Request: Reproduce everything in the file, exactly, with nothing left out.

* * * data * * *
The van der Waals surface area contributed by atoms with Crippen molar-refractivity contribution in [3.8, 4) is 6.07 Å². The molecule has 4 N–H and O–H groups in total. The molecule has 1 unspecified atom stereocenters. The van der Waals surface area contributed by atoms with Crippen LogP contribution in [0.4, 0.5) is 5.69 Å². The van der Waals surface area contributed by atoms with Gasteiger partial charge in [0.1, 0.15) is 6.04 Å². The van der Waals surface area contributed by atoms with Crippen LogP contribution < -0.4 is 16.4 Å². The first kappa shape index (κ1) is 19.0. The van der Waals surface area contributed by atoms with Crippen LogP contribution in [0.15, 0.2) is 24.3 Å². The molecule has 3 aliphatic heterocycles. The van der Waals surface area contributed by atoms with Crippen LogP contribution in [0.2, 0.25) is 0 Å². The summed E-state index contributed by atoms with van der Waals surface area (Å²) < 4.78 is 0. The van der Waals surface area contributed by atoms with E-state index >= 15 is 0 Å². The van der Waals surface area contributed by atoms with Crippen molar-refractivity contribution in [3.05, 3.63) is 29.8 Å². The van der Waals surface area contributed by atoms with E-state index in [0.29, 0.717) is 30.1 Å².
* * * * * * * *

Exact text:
The van der Waals surface area contributed by atoms with Crippen molar-refractivity contribution in [3.8, 4) is 6.07 Å². The molecule has 4 N–H and O–H groups in total. The molecule has 1 unspecified atom stereocenters. The van der Waals surface area contributed by atoms with Crippen LogP contribution in [0.4, 0.5) is 5.69 Å². The van der Waals surface area contributed by atoms with Gasteiger partial charge in [0.1, 0.15) is 6.04 Å². The van der Waals surface area contributed by atoms with Crippen LogP contribution < -0.4 is 16.4 Å². The first kappa shape index (κ1) is 19.0. The van der Waals surface area contributed by atoms with Crippen LogP contribution in [0.15, 0.2) is 24.3 Å². The molecule has 3 aliphatic heterocycles. The van der Waals surface area contributed by atoms with Crippen LogP contribution in [0.2, 0.25) is 0 Å². The summed E-state index contributed by atoms with van der Waals surface area (Å²) < 4.78 is 0. The van der Waals surface area contributed by atoms with E-state index >= 15 is 0 Å². The van der Waals surface area contributed by atoms with Crippen molar-refractivity contribution in [3.05, 3.63) is 29.8 Å². The van der Waals surface area contributed by atoms with E-state index in [0.29, 0.717) is 30.1 Å².